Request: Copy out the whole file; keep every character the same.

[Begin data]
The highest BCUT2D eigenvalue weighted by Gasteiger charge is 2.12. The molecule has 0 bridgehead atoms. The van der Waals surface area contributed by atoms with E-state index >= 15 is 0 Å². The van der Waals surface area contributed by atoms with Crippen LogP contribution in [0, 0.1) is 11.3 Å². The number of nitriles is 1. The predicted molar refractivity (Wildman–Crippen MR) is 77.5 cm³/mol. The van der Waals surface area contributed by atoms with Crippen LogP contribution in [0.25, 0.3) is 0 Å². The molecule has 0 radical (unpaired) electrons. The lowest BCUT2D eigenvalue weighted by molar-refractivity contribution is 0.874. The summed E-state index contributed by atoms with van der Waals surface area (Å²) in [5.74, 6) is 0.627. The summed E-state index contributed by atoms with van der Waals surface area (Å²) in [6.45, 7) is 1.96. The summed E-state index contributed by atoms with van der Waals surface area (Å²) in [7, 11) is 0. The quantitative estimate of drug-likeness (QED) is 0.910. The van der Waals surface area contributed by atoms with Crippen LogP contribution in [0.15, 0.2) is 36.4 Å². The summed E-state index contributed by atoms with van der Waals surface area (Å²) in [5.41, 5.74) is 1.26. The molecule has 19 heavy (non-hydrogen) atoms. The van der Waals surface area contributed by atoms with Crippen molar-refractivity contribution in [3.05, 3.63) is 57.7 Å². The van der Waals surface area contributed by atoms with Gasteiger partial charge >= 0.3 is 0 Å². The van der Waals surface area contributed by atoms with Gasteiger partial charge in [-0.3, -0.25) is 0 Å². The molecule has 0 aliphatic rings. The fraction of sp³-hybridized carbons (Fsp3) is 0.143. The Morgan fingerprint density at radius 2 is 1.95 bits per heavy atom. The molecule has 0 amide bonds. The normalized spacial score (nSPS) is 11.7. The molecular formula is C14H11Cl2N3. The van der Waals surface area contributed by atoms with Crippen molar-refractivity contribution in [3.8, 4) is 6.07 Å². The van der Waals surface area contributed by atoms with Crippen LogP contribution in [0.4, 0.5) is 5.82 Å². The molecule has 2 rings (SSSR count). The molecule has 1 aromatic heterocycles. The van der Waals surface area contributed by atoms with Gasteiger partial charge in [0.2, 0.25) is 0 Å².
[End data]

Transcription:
The highest BCUT2D eigenvalue weighted by Gasteiger charge is 2.12. The molecule has 0 bridgehead atoms. The van der Waals surface area contributed by atoms with E-state index >= 15 is 0 Å². The van der Waals surface area contributed by atoms with Crippen LogP contribution in [0, 0.1) is 11.3 Å². The number of nitriles is 1. The predicted molar refractivity (Wildman–Crippen MR) is 77.5 cm³/mol. The van der Waals surface area contributed by atoms with Crippen LogP contribution in [0.25, 0.3) is 0 Å². The molecule has 0 radical (unpaired) electrons. The lowest BCUT2D eigenvalue weighted by molar-refractivity contribution is 0.874. The summed E-state index contributed by atoms with van der Waals surface area (Å²) in [5.74, 6) is 0.627. The summed E-state index contributed by atoms with van der Waals surface area (Å²) in [6.45, 7) is 1.96. The summed E-state index contributed by atoms with van der Waals surface area (Å²) in [7, 11) is 0. The quantitative estimate of drug-likeness (QED) is 0.910. The van der Waals surface area contributed by atoms with Crippen LogP contribution in [0.15, 0.2) is 36.4 Å². The summed E-state index contributed by atoms with van der Waals surface area (Å²) in [5.41, 5.74) is 1.26. The molecule has 19 heavy (non-hydrogen) atoms. The van der Waals surface area contributed by atoms with Crippen molar-refractivity contribution in [3.05, 3.63) is 57.7 Å². The van der Waals surface area contributed by atoms with Gasteiger partial charge >= 0.3 is 0 Å². The van der Waals surface area contributed by atoms with Gasteiger partial charge in [-0.3, -0.25) is 0 Å². The molecule has 0 aliphatic rings. The fraction of sp³-hybridized carbons (Fsp3) is 0.143. The Morgan fingerprint density at radius 2 is 1.95 bits per heavy atom. The molecule has 0 amide bonds. The normalized spacial score (nSPS) is 11.7. The molecular formula is C14H11Cl2N3. The van der Waals surface area contributed by atoms with Crippen molar-refractivity contribution in [3.8, 4) is 6.07 Å². The van der Waals surface area contributed by atoms with Crippen LogP contribution in [0.4, 0.5) is 5.82 Å². The molecule has 2 rings (SSSR count). The molecule has 1 aromatic heterocycles. The van der Waals surface area contributed by atoms with Gasteiger partial charge in [0.2, 0.25) is 0 Å².